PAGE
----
The Compassionate Brain: How Empathy Creates Intelligence (Paperback)

How Empathy Creates Intelligence

By Gerald Huther

Trumpeter, 9781590303306, 152pp.

Publication Date: June 13, 2006



Here is the ultimate explanation of the brain for everyone who thinks: a guide to how the brain works, how our brains came to operate the way they do, and, most important, how to use your precious gray matter to its full capacity.
The brain, according to current research, is not some kind of automatic machine that works independently of its user. In fact, the circuitry of the brain actually changes according to how one uses it. Our brains are continuously developing new capacities and refinements or losing them, depending upon how we use them. Gerald Huther takes us on a fascinating tour of the brain's development from one-celled organisms to worms, moles, apes, and on to us humans showing how we truly are what we think: our behavior directly affects our brain capacity. And the behavior that promotes the fullest development of the brain is behavior that balances emotion and intellect, dependence and autonomy, openness and focus, and ultimately expresses itself in such virtues as truthfulness, considerateness, sincerity, humility, and love.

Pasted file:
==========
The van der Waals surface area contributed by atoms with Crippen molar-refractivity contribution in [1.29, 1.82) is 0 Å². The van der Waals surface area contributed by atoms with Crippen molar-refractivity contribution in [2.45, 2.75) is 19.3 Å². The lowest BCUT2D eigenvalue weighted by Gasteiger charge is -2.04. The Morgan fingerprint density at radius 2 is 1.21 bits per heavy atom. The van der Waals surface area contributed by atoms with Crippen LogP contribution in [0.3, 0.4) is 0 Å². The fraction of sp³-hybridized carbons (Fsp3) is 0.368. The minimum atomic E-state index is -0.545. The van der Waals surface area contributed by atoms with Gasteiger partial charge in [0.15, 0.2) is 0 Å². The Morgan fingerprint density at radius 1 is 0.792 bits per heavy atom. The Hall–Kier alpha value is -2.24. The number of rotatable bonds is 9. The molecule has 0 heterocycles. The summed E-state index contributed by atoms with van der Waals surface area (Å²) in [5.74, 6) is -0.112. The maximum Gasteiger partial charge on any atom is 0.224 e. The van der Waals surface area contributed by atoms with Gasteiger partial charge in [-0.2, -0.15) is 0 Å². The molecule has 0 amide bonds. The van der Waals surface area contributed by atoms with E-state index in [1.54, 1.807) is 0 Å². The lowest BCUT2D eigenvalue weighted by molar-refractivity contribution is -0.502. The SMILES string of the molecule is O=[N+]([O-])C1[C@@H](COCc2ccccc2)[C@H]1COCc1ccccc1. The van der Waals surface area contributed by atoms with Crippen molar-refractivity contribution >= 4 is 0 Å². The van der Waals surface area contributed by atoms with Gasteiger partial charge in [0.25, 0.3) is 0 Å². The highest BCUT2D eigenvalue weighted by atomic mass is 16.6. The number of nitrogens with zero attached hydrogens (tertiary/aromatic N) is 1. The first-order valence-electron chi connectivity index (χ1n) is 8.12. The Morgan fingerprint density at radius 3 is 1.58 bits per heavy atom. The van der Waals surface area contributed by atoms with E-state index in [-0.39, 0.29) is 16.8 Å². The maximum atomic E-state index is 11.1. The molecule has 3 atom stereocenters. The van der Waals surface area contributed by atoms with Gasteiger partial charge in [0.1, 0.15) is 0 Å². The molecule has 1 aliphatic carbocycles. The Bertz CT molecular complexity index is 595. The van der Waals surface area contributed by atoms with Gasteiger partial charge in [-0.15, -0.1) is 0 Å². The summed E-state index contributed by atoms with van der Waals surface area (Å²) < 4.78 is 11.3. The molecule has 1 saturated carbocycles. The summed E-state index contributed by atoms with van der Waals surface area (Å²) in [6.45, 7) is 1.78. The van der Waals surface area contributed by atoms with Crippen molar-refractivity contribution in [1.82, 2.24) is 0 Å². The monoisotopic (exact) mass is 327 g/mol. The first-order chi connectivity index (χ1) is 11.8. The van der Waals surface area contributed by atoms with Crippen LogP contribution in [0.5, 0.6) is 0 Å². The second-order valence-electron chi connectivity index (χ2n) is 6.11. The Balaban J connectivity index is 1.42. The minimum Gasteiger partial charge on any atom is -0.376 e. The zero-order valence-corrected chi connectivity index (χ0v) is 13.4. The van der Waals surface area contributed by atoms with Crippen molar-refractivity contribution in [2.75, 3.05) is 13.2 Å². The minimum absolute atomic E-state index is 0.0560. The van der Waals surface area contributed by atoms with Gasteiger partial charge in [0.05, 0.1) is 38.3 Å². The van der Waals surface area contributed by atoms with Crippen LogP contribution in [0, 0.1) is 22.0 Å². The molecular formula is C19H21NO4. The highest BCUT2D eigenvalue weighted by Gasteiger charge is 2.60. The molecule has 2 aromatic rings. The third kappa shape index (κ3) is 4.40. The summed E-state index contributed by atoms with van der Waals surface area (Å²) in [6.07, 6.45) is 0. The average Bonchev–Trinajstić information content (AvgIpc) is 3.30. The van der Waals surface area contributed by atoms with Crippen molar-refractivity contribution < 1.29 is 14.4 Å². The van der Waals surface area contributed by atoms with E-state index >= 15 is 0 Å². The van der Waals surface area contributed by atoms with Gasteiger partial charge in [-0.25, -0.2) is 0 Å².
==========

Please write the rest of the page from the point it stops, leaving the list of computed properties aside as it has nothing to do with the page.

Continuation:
Huther's user's-manual approach is humorous and engaging, with a minimum of technical language, yet the book's message is profound: the fundamental nature of our brains and nervous systems naturally leads to our continued growth in intelligence and humanity.

About the Author

Gerald Huther, PhD, is the head of the Department of Fundamental Neurobiological Research at the psychiatric clinic of Gottingen, Germany. His research concerns the effects of fear, stress, psychological addiction, and nourishment on the brain. The Compassionate Brain: How Empathy Creates Intelligence was the first of his numerous books to appear in English.

Praise For The Compassionate Brain: How Empathy Creates Intelligence

The Compassionate Brain presents readers with a ‘user’s-manual’ for the brain, an evolutionary overview of its development and role in human culture, and a heartfelt plea for its intelligent and merciful use.  This is the first of Hüther’s books to be translated into English.  Let’s hope this fascinating and provocative treatise is not his last.” —Body and Soul